*Which is exactly what some of us were urging on our government back then, in our post-9/11 letters to newspapers, to our president, and to our elected representatives.
warfare in which tens of tens of thousands are sacrificed in order to punish a relative handful of criminal terrorists. We must choose a way other than the mass criminal acts of Bush/Cheney.
Barack Obama has shown us how that might have been done fourteen years ago: drones, commando raids, special ops carrying out death sentences. But the Obama procedures can and should be amended to align them more tightly with respectable and responsible judicial standards:
- Where capture is feasible, it should be attempted as a first resort (as it was in the case of Osama bin-Laden); and the captive should be brought to trial.
- If the capture/execution mission results in the death of a targeted criminal, immediately thereafter (at the latest) the legal case against this terrorist operative should be made public.
- When possible without jeopardizing the success of a capture/execution mission, the legal case should be released to the public in advance of the mission.
- When it is feasible to convene a genuine trial without the accused in attendance, but with representation by a defense attorney, and without jeopardizing the capture/execution mission, the trial should precede any capture/execution mission. (If the accused is captured, a guilty finding of the original trial may be appealed.)
Measures such as these would establish standards of justice that will serve as restraints on what might otherwise become precedents for extralegal, unrestrained executive powers to determine whether an un-convicted accused lives or dies at the whim of a future U.S. president.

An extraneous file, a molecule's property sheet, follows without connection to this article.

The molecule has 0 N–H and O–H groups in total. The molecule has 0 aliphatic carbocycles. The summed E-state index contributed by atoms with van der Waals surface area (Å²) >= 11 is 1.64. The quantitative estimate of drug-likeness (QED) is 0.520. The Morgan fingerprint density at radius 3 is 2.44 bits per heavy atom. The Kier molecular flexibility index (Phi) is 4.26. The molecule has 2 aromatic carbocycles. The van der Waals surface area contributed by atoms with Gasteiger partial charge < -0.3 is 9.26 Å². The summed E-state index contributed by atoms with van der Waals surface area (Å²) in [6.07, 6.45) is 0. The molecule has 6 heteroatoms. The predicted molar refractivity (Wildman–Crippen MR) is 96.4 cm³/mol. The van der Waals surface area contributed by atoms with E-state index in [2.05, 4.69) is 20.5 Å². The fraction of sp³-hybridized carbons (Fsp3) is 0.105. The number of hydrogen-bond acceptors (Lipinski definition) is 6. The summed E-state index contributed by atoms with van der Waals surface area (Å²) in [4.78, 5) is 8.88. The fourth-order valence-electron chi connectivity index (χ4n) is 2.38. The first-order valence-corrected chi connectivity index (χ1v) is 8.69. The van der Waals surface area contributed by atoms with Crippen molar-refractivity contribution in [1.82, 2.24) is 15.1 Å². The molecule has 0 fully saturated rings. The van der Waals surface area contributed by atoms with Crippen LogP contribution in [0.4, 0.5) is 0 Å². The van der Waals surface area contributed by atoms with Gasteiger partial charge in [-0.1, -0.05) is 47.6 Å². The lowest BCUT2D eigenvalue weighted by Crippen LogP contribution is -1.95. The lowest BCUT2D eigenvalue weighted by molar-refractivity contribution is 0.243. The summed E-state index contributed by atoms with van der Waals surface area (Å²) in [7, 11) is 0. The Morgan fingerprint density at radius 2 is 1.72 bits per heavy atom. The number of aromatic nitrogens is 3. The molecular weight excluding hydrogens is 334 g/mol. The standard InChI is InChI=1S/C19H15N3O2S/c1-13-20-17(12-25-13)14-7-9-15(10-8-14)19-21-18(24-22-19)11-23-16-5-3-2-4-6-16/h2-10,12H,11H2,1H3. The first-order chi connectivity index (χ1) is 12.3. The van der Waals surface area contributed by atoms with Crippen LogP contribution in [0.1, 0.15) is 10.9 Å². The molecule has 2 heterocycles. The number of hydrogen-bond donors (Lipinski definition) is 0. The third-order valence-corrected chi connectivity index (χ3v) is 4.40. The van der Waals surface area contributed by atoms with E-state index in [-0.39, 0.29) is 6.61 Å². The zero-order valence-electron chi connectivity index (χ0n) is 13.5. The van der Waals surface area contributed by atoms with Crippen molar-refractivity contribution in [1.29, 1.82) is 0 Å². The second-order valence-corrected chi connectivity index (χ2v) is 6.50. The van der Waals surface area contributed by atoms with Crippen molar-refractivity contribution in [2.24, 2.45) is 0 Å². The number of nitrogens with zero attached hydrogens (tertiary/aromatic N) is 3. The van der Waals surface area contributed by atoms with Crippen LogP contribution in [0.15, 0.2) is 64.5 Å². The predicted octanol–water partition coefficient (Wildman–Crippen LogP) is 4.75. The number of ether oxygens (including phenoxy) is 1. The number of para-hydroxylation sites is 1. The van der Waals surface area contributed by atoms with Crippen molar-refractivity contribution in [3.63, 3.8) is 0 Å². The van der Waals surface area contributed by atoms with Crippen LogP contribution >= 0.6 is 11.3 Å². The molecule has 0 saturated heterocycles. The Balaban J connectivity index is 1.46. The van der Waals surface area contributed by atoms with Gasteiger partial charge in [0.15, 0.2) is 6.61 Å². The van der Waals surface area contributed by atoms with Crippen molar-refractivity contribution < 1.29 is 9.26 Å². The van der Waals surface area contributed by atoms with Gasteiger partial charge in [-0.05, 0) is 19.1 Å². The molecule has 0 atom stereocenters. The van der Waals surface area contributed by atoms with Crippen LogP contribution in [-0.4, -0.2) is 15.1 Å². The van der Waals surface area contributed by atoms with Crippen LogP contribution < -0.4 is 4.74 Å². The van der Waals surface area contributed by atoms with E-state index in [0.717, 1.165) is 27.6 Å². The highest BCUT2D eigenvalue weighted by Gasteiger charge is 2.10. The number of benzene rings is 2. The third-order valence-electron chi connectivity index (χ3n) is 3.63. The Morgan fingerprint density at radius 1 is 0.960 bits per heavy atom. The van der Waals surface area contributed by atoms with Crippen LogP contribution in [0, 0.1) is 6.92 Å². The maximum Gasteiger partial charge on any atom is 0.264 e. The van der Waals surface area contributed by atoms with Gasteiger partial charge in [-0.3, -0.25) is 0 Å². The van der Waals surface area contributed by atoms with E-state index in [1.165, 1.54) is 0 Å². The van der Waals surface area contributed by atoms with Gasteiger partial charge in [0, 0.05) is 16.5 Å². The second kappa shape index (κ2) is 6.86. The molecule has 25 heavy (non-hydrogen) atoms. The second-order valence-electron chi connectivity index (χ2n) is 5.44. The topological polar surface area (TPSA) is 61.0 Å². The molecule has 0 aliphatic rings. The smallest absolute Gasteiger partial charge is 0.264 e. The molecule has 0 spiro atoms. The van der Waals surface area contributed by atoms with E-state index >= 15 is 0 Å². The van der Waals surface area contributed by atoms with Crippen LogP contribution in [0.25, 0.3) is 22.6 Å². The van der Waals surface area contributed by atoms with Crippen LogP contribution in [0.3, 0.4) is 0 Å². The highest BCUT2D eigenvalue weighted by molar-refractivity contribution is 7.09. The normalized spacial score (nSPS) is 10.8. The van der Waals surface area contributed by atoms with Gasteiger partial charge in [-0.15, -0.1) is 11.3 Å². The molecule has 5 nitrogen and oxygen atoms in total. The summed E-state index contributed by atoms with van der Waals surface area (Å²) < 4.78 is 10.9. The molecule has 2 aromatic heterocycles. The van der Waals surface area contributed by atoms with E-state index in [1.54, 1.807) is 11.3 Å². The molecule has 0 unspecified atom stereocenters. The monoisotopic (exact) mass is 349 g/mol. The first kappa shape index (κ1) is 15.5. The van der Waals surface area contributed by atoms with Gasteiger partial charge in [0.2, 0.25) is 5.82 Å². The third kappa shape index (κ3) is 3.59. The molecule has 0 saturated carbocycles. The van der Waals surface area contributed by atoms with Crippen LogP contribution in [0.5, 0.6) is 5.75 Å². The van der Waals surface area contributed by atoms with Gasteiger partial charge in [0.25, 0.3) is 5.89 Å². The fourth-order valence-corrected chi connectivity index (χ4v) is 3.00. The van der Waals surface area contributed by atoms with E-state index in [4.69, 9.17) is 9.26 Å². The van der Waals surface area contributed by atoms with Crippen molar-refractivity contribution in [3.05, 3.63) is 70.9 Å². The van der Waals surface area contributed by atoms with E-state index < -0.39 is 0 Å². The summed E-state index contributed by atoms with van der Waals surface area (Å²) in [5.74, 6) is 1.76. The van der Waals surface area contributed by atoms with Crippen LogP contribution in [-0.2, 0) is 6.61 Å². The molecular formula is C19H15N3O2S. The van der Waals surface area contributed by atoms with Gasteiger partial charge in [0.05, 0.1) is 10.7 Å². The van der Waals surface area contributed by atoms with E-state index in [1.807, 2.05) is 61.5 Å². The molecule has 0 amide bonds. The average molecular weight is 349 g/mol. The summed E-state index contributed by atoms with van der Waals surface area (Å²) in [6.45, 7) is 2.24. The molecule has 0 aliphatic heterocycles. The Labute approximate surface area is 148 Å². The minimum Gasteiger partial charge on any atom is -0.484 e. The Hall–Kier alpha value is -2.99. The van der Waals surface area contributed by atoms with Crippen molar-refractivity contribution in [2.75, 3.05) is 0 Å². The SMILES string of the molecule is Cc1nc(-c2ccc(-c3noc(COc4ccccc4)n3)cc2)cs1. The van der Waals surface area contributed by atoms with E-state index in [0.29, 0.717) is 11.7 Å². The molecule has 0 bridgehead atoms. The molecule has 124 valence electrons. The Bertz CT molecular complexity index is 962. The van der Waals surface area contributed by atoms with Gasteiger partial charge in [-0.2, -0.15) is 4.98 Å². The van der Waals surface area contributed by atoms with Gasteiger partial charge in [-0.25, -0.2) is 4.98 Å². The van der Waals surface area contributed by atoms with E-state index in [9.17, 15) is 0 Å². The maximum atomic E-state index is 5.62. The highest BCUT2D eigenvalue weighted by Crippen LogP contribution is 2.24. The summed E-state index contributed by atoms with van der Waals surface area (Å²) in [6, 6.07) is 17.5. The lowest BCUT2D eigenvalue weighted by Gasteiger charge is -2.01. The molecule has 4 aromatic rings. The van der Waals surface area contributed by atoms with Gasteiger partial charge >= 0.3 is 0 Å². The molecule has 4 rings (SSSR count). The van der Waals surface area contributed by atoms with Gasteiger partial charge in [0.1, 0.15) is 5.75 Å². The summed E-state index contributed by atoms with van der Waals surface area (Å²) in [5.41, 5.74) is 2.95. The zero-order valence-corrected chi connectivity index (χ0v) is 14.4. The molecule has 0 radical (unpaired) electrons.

Consider the risks in the absence of such standards and restraints when contemplating who among the current crop of presidential candidates might be wielding unrestrained powers of life and death a year hence, even if the next president’s exercise of such power were at first limited to actions growing out of the iconic issues stirring anti-establishment populism now roiling the U.S.—the issues of illegal immigration, Muslim residents in Western nations, and Muslim refugees from Middle-Eastern terror.
Thanks mainly to G. W. Bush and Richard Cheney we missed our chances to defuse those iconic issues in the first years of this century. If we now yield to populist demands, here and in Europe—demands that Muslims be barred and expelled, and that Mexicans be fenced out and expelled—we will be (1) yielding to the grand strategy of ISIS in its eagerness for a war of civilizations; and (2) we will be creating a hostile nation on the other side of our long southern border.
Let’s close with some wise council from Madeline Albright, former U.S. Secretary of State. Writing shortly after the Paris terror of last November, and under the heading “Refugees are not the enemy,” she had this to say (in part):
“I am deeply disturbed by the calls to shut (our) doors to properly vetted Syrian refugees fleeing terrorism and persecution in their native land. These calls are motivated by fear, not facts… We have always been a generous nation, and have in place a rigorous process for refugee resettlement that balances generosity with security. It works, and it should not be stopped or paused. …
“[These] Syrian people do not want to leave their country but have no choice. The U.S. must do its part to alleviate the crisis by resettling some refugees. …
“Our enemies want to divide the world between Muslims and non-Muslims, between the defenders and the attackers of Islam. By making Syrian refugees the enemy, we are playing into (the) hands (of our real enemies). Instead we need to clarify that the real choice is between those who think it is okay to murder innocent people and those who think it is wrong.”